Buying A New Construction Townhome
The Appeal Of A New Construction Townhome
Townhomes are a very popular option for people who want to live in an urban area in a newly constructed home, but who don’t want to live in a high-rise condominium building and want the privacy that a townhome offers.
Townhomes have a lot going for them: they are move-in ready, require little maintenance, usually have no HOAs, and also provide the privacy of a small backyard and (usually) a rooftop deck. Buying a townhome can also be cheaper than buying a new construction home in a desirable neighborhood with retail, dining, nightlife, and public transportation.
If you are thinking about buying a townhome and wondering if it’s the right fit, there are a few things you should know about these homes that differ from a traditional home. First, there are lots of stairs. These homes are generally constructed to be two to three stories high- but narrow. You can typically expect the layout to have the kitchen and living area together on either the bottom or the top floor, with the bedrooms and office space located on the other. So, you’ll definitely be able to skip the stairmaster at the gym! Another thing to note is that townhomes have a monthly sewer capacity charge, due to the fact that all developers pass on the city’s fee to connect the townhome to the sewer. Lastly, Window coverings are never included. These homes generally have lots of windows (newer townhomes sometimes even have floor to ceiling windows), so be sure to budget between $2,500-$15,000 for them.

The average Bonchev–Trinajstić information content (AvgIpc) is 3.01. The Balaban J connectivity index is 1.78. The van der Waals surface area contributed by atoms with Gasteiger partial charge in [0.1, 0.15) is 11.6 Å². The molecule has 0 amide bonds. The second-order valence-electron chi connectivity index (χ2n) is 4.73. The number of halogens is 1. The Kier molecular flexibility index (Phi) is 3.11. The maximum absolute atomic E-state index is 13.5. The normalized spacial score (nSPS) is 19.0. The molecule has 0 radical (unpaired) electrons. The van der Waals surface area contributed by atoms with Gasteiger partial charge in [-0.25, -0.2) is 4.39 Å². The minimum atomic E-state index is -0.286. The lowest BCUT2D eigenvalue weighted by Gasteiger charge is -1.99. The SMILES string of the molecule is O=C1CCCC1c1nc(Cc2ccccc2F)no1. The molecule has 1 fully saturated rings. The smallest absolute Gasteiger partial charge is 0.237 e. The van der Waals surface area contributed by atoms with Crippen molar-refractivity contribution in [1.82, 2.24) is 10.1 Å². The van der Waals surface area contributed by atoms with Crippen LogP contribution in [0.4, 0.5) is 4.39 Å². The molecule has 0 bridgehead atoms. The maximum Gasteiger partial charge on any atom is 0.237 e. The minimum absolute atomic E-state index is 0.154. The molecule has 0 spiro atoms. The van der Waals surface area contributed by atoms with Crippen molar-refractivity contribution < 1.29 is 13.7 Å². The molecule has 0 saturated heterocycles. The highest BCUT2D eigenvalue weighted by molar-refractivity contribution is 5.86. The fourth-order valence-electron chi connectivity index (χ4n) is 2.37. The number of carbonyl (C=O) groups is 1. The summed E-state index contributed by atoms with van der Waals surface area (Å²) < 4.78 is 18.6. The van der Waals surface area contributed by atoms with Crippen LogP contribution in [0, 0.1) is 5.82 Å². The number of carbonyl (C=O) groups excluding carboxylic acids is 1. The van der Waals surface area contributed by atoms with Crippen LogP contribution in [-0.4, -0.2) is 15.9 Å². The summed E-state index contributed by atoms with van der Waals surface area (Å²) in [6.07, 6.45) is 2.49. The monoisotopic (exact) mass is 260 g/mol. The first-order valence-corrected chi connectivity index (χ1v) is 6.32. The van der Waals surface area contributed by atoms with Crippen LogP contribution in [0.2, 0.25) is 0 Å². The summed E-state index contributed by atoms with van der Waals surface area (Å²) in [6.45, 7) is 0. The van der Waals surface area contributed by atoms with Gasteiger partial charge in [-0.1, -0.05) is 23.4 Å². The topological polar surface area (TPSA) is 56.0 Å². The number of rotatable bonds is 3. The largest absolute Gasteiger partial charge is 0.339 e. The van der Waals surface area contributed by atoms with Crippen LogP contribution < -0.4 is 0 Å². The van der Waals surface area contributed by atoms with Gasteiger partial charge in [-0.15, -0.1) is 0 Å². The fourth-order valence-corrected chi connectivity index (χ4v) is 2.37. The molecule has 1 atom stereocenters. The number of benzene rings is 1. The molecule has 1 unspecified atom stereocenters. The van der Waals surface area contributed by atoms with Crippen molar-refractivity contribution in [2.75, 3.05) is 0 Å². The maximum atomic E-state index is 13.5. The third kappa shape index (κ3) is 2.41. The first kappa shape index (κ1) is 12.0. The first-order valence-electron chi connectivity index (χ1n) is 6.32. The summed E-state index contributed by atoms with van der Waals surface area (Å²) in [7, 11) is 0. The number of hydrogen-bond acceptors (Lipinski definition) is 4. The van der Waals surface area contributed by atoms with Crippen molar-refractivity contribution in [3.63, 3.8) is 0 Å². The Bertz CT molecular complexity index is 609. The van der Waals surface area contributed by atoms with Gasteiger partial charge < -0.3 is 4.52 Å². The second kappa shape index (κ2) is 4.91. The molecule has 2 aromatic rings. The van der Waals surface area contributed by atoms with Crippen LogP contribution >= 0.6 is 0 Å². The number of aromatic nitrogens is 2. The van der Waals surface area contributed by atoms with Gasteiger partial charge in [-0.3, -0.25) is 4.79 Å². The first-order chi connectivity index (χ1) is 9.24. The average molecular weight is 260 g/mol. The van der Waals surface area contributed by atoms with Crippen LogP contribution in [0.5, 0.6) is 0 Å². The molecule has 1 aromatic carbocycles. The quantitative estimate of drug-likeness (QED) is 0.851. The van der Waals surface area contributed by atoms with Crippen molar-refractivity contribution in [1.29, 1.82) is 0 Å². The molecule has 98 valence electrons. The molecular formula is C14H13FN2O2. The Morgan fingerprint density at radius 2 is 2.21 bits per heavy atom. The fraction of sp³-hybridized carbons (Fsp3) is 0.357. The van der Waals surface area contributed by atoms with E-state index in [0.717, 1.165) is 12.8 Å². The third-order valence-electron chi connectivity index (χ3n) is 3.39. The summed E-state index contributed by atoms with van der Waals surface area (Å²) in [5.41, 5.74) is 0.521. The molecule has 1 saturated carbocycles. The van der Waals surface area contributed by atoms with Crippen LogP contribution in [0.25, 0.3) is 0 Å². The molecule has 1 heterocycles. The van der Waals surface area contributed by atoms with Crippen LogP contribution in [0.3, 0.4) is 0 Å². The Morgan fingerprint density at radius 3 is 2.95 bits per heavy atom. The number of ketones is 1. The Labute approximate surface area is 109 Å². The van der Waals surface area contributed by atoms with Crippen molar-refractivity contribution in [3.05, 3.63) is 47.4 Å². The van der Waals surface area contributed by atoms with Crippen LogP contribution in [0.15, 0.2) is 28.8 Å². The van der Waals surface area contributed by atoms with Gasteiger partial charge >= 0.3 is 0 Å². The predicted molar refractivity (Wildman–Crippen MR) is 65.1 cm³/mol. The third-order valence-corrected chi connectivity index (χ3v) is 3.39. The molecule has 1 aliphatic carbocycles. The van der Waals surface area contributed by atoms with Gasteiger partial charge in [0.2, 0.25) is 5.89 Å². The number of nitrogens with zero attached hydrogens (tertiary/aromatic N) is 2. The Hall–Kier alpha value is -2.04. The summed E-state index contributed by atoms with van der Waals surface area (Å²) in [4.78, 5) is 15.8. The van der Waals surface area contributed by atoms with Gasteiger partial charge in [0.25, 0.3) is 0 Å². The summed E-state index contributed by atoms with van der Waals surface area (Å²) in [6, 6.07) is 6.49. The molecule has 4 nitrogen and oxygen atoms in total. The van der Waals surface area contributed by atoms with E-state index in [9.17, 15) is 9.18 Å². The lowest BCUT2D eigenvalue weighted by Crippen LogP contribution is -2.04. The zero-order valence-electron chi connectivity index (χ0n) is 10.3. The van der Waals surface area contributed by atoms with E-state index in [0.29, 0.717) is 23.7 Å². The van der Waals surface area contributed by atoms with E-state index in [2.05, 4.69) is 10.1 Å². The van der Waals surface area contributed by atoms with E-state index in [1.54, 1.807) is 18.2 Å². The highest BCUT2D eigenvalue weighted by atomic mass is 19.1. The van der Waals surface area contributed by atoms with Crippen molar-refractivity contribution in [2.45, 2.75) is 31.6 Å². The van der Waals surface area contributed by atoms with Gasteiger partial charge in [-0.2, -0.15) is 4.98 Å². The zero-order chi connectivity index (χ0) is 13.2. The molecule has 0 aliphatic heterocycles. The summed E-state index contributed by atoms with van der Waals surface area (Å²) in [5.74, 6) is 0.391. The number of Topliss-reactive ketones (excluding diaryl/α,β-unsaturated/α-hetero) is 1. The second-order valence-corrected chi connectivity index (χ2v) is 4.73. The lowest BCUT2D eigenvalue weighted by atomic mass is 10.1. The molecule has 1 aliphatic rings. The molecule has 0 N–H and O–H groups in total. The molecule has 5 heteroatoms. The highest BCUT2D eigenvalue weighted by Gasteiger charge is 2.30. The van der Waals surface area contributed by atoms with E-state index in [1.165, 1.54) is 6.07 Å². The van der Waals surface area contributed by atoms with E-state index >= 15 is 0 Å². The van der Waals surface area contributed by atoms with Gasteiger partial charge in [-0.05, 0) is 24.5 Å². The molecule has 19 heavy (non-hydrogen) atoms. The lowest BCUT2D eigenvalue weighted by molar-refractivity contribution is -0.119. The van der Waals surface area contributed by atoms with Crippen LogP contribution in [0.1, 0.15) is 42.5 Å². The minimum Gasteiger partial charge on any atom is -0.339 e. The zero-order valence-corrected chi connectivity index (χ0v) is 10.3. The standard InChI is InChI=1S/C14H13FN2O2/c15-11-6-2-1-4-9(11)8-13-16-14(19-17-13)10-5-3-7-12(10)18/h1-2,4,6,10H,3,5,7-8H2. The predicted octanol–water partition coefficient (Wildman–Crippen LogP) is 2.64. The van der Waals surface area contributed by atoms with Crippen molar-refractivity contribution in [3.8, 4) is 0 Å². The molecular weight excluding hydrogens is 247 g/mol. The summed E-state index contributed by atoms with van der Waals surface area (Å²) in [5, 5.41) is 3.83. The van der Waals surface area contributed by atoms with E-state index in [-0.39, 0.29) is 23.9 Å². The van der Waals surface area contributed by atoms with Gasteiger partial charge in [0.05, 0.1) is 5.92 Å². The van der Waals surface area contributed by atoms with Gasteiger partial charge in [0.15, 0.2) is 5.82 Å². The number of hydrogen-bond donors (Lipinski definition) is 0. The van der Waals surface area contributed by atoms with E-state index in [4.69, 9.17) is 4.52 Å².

Seeing Townhomes In Person
Once you are serious about buying a townhome and have hired a buyer’s agent to help you through the process, you will likely tour a list of several homes that meet your list of needs. You are bound to see some things during these tours that you consider drawbacks to a home. When this happens, it’s helpful to make a list of these drawbacks you see and think about how much they would matter to you if you ended up purchasing that particular home. For example, maybe you really want a rooftop deck, but the townhome you toured with an amazing view and master bath doesn’t have one. Does this outweigh the townhome that doesn’t have a garage or air conditioning? These are all things to compare and think about what’s most important for you to have.
The quality among builders can vary dramatically for townhomes, which will become apparent as you begin to tour more and more of them. When you find one you love, make sure to ask your real estate agent if they’ve helped other buyers buy from this builder and if those buyers are still happy with their purchase. It’s also very important to get a home inspection to ensure you are buying a well-built townhome. Ideally, you will want to negotiate an inspection contingency, but even if you do not, it is still possible to get an inspection before closing. This ensures that any issues found during the inspection can be fixed by the builder before closing.
Unlike buying a condominium, buying a townhome is a great way to experience a hands-on approach to homeownership. The walk-ability and contemporary style that these homes offer have made them incredibly desirable across the United States. It’s important to understand the pros and cons of townhome-living and choose a real estate agent who is familiar with the buying and selling process of these homes.